Sexual Abuse Therapy
Is A History Of Sexual Trauma Preventing You From Becoming Vulnerable?
As a survivor of sexual abuse, do you have a hard time maintaining safe, healthy connections with others?
Are feelings of numbness, clinginess, and detachment leading to confusion and discord in your relationships?
Do you carry shame or a sense of unworthiness, making it difficult to receive love?
Living with the trauma of sexual abuse is a heavy burden. It’s understandable that you often feel sad, lonely, and angry about what happened. Especially if someone close to you perpetuated the abuse, you probably find it difficult to trust others. This has likely impacted your ability to build intimacy and closeness in your relationships.
How Has Unresolved Sexual Trauma Affected Your Spirit, Mind, And Body?
Emotional vulnerability tends to be a challenge for survivors. We may withdraw from relationships out of fear of being rejected or hurt again. Feelings of shame and guilt may prevent us from speaking openly about our experiences, which furthers the mindset that we are somehow broken, unlovable, or to blame for what happened.
Alongside putting barriers up, survivors of sexual abuse often struggle to create healthy, meaningful boundaries. We often don’t talk about what happened out of a desire to keep the peace. Wanting to please others, we may not know how to fully verbalize our needs or establish firm limits in our relationships. This can be particularly difficult if a family member that we are still in contact with—whether out of choice or circumstance—is the perpetrator.
Sexual trauma survivors experience physical symptoms in addition to emotional and relational challenges. We may often feel “disconnected” from our bodies or struggle with medically unexplained pain, especially in the areas surrounding the pelvis, stomach, and chest.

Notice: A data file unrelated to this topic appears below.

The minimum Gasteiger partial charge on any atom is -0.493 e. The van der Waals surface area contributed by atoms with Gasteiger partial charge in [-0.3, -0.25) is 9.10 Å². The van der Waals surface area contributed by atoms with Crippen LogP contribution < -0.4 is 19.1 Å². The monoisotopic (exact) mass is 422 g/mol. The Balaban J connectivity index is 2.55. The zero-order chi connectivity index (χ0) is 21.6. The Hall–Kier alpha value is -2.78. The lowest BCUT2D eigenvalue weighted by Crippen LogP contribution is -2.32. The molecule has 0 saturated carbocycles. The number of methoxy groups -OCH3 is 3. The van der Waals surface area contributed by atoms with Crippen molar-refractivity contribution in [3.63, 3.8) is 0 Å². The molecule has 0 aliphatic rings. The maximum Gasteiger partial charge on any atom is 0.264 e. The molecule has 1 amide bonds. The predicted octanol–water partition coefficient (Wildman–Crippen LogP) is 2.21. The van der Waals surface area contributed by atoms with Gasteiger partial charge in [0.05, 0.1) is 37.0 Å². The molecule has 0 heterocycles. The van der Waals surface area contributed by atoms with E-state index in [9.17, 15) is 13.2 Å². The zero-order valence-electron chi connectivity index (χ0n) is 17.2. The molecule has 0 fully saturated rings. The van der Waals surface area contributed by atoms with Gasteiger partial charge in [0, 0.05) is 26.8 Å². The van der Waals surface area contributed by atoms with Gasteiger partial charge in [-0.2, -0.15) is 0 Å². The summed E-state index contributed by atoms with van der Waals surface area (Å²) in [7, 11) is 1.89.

As a therapist specializing in relational trauma—specifically sexual abuse—I am here to tell you that what happened is not your fault; there is a way out of this turmoil. Working together in counseling, we can enhance feelings of safety and connection in your life to help you see that healthy, secure relationships are possible.
Sexual Trauma Alters The Way We See Ourselves And The People Around Us
Because most traumas involve people hurting other people, it makes sense that survivors of sexual abuse feel generally weary about others. As much as we want to trust the good intentions of friends, family members, peers, and partners, we may be living with a conditioned trauma response that tells us to protect ourselves by putting up walls.
Over time, this response intensifies the confusion we feel. Our bodies and minds may respond with fear despite rationally understanding that we are safe in a vulnerable situation—such as meeting someone new or becoming intimate with a partner. It becomes increasingly hard to differentiate between safe touch and harmful touch, causing us to feel triggered by normal sensations of arousal and desire. Carrying around so much shame and discomfort, it’s likely we will get caught up in unhealthy relationship patterns.
But the wounds that were created in an unsafe relationship can only be healed in a safe one. By working with a gentle, experience counselor in therapy for sexual abuse, you can have new experiences that will ultimately help you reset your nervous system and feel safe again.
Sexual Abuse Treatment At J Lang Therapy & Consulting
As a survivor of sexual abuse, you may have been living life feeling betrayed by your body, especially if the abuse took place in childhood. Therapy allows you to befriend and trust your body so you can be more tuned in to what it’s trying to tell you. In repairing your connection to yourself, you will be able to change the way you approach other relationships in your life.
What To Expect